Fair & Lovely is now sensitive enough to be Glow & Lovely, but the bronze dancing girl of Mohenjodaro; she of the bejewelled, brazenly nude body, the thick hair and the famously insouciant hand-on-hip stance—an image any school-going Indian child can recognise in a heartbeat—has just been rendered pinky-fairer, vulgarly curvier and distinctly unlovelier by the custodians of Indian sanskaar.
Robbed of her glorious lanky nudity, she now stands trapped inside a Barbie-doll-like rectangular packaged box, dressed in a ghastly faux-tribal tank top and muffin-top creating midiskirt—an outfit picked out for her personally by men whose mindset seems to be more prehistoric than that of the Indus Valley Civilisation itself.
In 1973, British archaeologist Mortimer Wheeler had described her thus: “She is about 15 years old I think, not more, but she stands there with bangles all the way up her arm and nothing else on. A girl perfectly, for the moment, perfectly confident of herself and the world. There’s nothing like her, I think, in the world.”
The makeover by the ministry of culture’s International Museum Expo, currently being held at Pragati Maidan, has deprived the dancing girl of this uniqueness for sure. Though she has shot up from a diminutive 11cm to a life-sized figure, nobody would give her more than a passing glance now. She looks like a sad, ubiquitous mud-plaster dummy, the kind whose fate it is to get covered in paan-spit, dust and cigarette butts in the dim corners of government installations.
I am not very sure why the ministry of culture felt they had to improve upon a statuette that was perfected over 4,000 years ago. Perhaps, the (now-familiar) need to fiddle with something that isn’t broken, the insecure urge to “mark your territory”, which seems to characterise this regime, surfaced here too? After all, when you are done fiddling with the Planning Commission, the national currency, the history syllabus, the old Parliament house, the names of cities and roads and stadiums, then what do you even do?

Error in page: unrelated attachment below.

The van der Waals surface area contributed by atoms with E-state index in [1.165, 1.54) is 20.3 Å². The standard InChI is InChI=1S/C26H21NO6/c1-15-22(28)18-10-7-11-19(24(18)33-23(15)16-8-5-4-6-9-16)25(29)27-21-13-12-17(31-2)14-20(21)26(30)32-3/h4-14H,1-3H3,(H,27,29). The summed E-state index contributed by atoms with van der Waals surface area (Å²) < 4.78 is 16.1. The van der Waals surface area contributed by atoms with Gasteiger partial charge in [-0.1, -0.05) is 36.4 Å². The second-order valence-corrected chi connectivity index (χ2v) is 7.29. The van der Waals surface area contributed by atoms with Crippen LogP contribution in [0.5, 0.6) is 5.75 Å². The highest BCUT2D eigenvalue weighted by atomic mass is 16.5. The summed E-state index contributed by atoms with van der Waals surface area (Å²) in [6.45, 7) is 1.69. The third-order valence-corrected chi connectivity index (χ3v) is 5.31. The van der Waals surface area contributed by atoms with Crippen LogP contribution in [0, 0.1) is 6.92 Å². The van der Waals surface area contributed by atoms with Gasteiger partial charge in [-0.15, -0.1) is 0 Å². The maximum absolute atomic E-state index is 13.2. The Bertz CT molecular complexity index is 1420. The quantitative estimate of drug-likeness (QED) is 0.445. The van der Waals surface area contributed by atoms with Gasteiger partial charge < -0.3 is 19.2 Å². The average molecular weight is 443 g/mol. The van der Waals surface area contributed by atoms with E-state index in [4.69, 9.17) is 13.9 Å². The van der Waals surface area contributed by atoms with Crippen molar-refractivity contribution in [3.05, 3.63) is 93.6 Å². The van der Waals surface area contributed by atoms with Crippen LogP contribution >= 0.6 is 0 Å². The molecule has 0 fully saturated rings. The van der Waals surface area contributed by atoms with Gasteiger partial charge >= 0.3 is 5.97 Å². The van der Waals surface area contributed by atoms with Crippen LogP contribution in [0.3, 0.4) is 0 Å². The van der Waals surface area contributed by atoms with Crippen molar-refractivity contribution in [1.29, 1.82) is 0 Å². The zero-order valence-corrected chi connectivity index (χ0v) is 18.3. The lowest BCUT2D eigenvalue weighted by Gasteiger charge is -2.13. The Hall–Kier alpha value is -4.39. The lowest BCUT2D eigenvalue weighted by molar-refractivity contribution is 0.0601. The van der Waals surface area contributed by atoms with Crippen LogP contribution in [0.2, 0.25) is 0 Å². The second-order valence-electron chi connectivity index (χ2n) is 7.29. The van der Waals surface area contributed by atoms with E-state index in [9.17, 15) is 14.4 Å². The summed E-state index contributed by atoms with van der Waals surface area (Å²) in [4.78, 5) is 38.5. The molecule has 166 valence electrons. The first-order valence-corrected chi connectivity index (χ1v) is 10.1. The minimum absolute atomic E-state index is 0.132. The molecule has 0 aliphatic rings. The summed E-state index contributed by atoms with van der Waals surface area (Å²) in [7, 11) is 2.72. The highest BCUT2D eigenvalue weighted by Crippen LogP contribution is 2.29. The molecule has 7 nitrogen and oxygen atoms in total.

Perhaps, they felt her frank nakedness would drive all our young people mad with lust? Because our young people are not constantly being stalked by pornography on the internet, na!
Perhaps, they felt the dancing girl’s nudity does not show Indian culture in a ‘good’ light. But then why pick her for the mascot in the first place?
I would like to think that they genuinely wanted to do something good and create an impactful mascot for the International Museum Expo. But then, wasn’t there anybody cultured enough within the ministry of culture to realise that there was no need for pink paint and midiskirts—that a life-sized, exact, 3D replica of the dancing girl in all her bronzed, nude glory would’ve been a hundred times more impactful as a display than this hideous prim travesty?
I would love to visit the expo and walk around a display like that. It would be new-agey, Instagram-friendly, Madame Tussauds-esque and goose-bumpingly patriotic. I’m sure history teachers would love to bring their students to see history brought alive in that manner, too. Perhaps, it can still be done? (It would be much more expensive to execute than Miss Midiskirt, I’m guessing. But then again, we’ve found the funds to build statues of Kempe Gowda and Shivaji and Sardar Patel, so why not dig out some 2k bills to fund a modest-sized statue of the immodest dancing girl of Mohenjodaro, too?)
Because midiskirt girl is not gonna cut it.
Oh, she is a successful mascot all right—just not of the International Museum Expo. What she is, is a poster girl of the witless desecration of the rich cultural heritage of India.